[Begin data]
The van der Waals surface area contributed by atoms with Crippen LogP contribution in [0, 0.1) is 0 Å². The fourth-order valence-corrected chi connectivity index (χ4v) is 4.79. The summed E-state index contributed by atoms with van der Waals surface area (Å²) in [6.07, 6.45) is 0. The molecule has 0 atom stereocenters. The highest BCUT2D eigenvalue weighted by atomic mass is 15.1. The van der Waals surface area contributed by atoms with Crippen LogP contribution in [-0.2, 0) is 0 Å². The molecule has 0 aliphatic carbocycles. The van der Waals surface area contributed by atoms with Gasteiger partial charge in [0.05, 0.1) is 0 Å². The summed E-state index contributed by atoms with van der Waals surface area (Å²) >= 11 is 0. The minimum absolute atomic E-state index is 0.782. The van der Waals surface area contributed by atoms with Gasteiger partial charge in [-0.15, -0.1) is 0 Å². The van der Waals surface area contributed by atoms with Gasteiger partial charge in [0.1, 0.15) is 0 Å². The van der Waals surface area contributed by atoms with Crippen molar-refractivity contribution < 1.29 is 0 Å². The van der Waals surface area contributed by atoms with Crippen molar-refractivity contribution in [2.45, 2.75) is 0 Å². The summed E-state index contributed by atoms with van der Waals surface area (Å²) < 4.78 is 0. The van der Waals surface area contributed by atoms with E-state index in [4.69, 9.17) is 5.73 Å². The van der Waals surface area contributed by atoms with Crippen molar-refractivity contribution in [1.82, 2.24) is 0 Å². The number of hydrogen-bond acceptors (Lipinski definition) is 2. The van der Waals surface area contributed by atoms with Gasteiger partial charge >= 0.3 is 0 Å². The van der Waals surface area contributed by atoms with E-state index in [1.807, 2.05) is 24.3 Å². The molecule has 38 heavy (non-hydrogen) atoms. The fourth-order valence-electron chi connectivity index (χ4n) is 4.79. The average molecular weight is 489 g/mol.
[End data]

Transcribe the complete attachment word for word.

The van der Waals surface area contributed by atoms with Crippen LogP contribution in [0, 0.1) is 0 Å². The fourth-order valence-corrected chi connectivity index (χ4v) is 4.79. The summed E-state index contributed by atoms with van der Waals surface area (Å²) in [6.07, 6.45) is 0. The molecule has 0 atom stereocenters. The highest BCUT2D eigenvalue weighted by atomic mass is 15.1. The van der Waals surface area contributed by atoms with Crippen LogP contribution in [-0.2, 0) is 0 Å². The molecule has 0 aliphatic carbocycles. The van der Waals surface area contributed by atoms with Gasteiger partial charge in [0.05, 0.1) is 0 Å². The summed E-state index contributed by atoms with van der Waals surface area (Å²) >= 11 is 0. The minimum absolute atomic E-state index is 0.782. The van der Waals surface area contributed by atoms with Gasteiger partial charge in [-0.15, -0.1) is 0 Å². The van der Waals surface area contributed by atoms with Gasteiger partial charge in [0.1, 0.15) is 0 Å². The van der Waals surface area contributed by atoms with Crippen molar-refractivity contribution < 1.29 is 0 Å². The van der Waals surface area contributed by atoms with Crippen molar-refractivity contribution in [2.45, 2.75) is 0 Å². The summed E-state index contributed by atoms with van der Waals surface area (Å²) < 4.78 is 0. The van der Waals surface area contributed by atoms with E-state index in [4.69, 9.17) is 5.73 Å². The van der Waals surface area contributed by atoms with Crippen molar-refractivity contribution in [1.82, 2.24) is 0 Å². The number of hydrogen-bond acceptors (Lipinski definition) is 2. The van der Waals surface area contributed by atoms with Gasteiger partial charge >= 0.3 is 0 Å². The van der Waals surface area contributed by atoms with E-state index in [1.807, 2.05) is 24.3 Å². The molecule has 38 heavy (non-hydrogen) atoms. The fourth-order valence-electron chi connectivity index (χ4n) is 4.79. The average molecular weight is 489 g/mol.